Lubbock was always meant to be temporary, a stop in the road on the way to the rest of our lives. A means to an eventual end. We never really intended it to be a place that we’d grow attached to (though much more for the friends we’ve made here than anything inherently “Lubbockian”).
Alas, here I find myself a few scant days away from leaving with a heavy heart and a lengthy bucket list. But I’m not writing about what I haven’t done yet, but rather looking back on what I have done.
Unlike my wife (to whom I was married twice while residing here), Lubbock is the first place I’ve really lived “on my own.” College in Austin doesn’t really count, despite working nights most of the time I was there (the profits of which went more towards my expanding DVD library than anything resembling survival). So although I’d managed to live more-or-less under my own steam in Houston for half a decade, it wasn’t really until moving here that I felt truly independent, truly free.
So I started to get to know myself a bit better. Always a good thing to do. Expand that comfort zone a bit. Go out and meet some people. Maggie had her hands full with school leaving me with quite a bit of free time. Shortly before leaving Houston, I had thrown what I considered at the time to be a good chunk of change towards a fancy new camera, so coming across the Lubbock Camera Club (LCC) seemed like a great fit. I remember being hesitant going in, but the president of the club, Ron Mouser, literally welcomed me with open arms and made me feel at home.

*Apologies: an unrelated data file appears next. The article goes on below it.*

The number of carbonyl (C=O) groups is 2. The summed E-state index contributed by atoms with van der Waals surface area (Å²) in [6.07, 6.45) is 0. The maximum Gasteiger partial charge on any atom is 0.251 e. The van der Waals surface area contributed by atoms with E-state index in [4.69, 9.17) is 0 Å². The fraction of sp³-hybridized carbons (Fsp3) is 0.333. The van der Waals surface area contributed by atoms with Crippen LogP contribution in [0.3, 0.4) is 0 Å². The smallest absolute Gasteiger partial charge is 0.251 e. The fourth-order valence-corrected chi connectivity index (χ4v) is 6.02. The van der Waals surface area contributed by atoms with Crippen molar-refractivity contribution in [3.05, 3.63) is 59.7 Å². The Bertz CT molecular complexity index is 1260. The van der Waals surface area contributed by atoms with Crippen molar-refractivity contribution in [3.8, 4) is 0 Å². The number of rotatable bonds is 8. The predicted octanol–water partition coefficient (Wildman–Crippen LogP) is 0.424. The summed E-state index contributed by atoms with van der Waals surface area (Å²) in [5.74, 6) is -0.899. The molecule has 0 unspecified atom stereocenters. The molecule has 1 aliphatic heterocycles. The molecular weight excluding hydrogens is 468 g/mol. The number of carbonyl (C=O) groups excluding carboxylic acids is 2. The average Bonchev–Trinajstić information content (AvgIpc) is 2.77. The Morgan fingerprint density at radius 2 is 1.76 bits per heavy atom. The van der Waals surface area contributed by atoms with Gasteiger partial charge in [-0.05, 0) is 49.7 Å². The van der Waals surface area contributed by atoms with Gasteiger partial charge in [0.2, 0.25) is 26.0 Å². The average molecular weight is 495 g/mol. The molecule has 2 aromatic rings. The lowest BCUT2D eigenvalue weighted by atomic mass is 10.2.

It wasn’t long before I was opening up, creating some great art, and making some great friends. I even dragged Maggie into it so we could go out of photo trips together with the club. And though I enjoyed shooting with the group, I wasn’t as much a fan of the meetings as I thought I would be. And once Maggie got pregnant, the rigid schedule became impossible for me to maintain (even more so after Myka was born). Eventually, I found my way to a budding group of photographers, a few from the LCC and some new guys from the community. Started last year by photographer Joe Baker, the 806 Photographer’s Group gave me the versatility I needed. Here was an ever-expanding group of people (photographers, models, makeup artists, and stylists) who were genuinely excited about working together to shoot, experiment, and most importantly just to have fun. We have meetings to discuss shooting concepts, a couple follow-ups as necessary, and then we go shoot. Simple. And hands on has always been a much easier way for me to learn. I just wish Joe had started the group sooner!
I’ve met some amazing people (and their amazing families) over the last three years, and those friends will be what I look back and remember five years from now. They made the Lubbock experience what it was for me.
For me, this truly is the end of a West Texas era.